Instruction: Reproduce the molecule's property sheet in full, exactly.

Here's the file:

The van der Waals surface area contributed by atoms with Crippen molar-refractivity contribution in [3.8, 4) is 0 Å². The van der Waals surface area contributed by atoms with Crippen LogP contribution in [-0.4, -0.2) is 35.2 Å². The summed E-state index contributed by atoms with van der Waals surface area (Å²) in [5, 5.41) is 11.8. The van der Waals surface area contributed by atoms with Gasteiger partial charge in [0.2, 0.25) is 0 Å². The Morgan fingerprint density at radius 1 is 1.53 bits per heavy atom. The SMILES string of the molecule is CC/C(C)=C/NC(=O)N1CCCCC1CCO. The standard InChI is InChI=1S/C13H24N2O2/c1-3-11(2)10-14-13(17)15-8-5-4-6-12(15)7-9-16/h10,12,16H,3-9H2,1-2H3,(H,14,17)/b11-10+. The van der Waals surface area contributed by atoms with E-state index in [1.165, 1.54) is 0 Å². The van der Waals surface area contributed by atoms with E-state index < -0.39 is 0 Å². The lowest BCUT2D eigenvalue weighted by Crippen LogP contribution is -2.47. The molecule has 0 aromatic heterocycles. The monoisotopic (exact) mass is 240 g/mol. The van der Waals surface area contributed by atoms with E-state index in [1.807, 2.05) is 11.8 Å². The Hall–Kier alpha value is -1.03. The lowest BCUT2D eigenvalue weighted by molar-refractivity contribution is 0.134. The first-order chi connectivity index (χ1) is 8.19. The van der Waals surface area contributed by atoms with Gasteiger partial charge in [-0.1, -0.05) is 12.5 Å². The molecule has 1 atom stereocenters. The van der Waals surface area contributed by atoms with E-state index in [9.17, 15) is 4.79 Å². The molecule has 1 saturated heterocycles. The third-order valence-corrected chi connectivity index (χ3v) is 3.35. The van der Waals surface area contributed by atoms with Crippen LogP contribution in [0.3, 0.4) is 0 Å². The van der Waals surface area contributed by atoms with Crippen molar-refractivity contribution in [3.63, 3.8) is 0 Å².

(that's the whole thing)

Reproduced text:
The van der Waals surface area contributed by atoms with Crippen molar-refractivity contribution in [3.8, 4) is 0 Å². The van der Waals surface area contributed by atoms with Crippen LogP contribution in [-0.4, -0.2) is 35.2 Å². The summed E-state index contributed by atoms with van der Waals surface area (Å²) in [5, 5.41) is 11.8. The van der Waals surface area contributed by atoms with Gasteiger partial charge in [0.2, 0.25) is 0 Å². The Morgan fingerprint density at radius 1 is 1.53 bits per heavy atom. The SMILES string of the molecule is CC/C(C)=C/NC(=O)N1CCCCC1CCO. The standard InChI is InChI=1S/C13H24N2O2/c1-3-11(2)10-14-13(17)15-8-5-4-6-12(15)7-9-16/h10,12,16H,3-9H2,1-2H3,(H,14,17)/b11-10+. The van der Waals surface area contributed by atoms with E-state index in [1.165, 1.54) is 0 Å². The van der Waals surface area contributed by atoms with E-state index < -0.39 is 0 Å². The lowest BCUT2D eigenvalue weighted by Crippen LogP contribution is -2.47. The molecule has 0 aromatic heterocycles. The monoisotopic (exact) mass is 240 g/mol. The van der Waals surface area contributed by atoms with E-state index in [1.807, 2.05) is 11.8 Å². The Hall–Kier alpha value is -1.03. The lowest BCUT2D eigenvalue weighted by molar-refractivity contribution is 0.134. The first-order chi connectivity index (χ1) is 8.19. The van der Waals surface area contributed by atoms with Gasteiger partial charge in [-0.1, -0.05) is 12.5 Å². The molecule has 1 atom stereocenters. The van der Waals surface area contributed by atoms with E-state index in [9.17, 15) is 4.79 Å². The molecule has 1 saturated heterocycles. The third-order valence-corrected chi connectivity index (χ3v) is 3.35. The van der Waals surface area contributed by atoms with Crippen LogP contribution in [0.3, 0.4) is 0 Å². The van der Waals surface area contributed by atoms with Crippen molar-refractivity contribution in [3.63, 3.8) is 0 Å².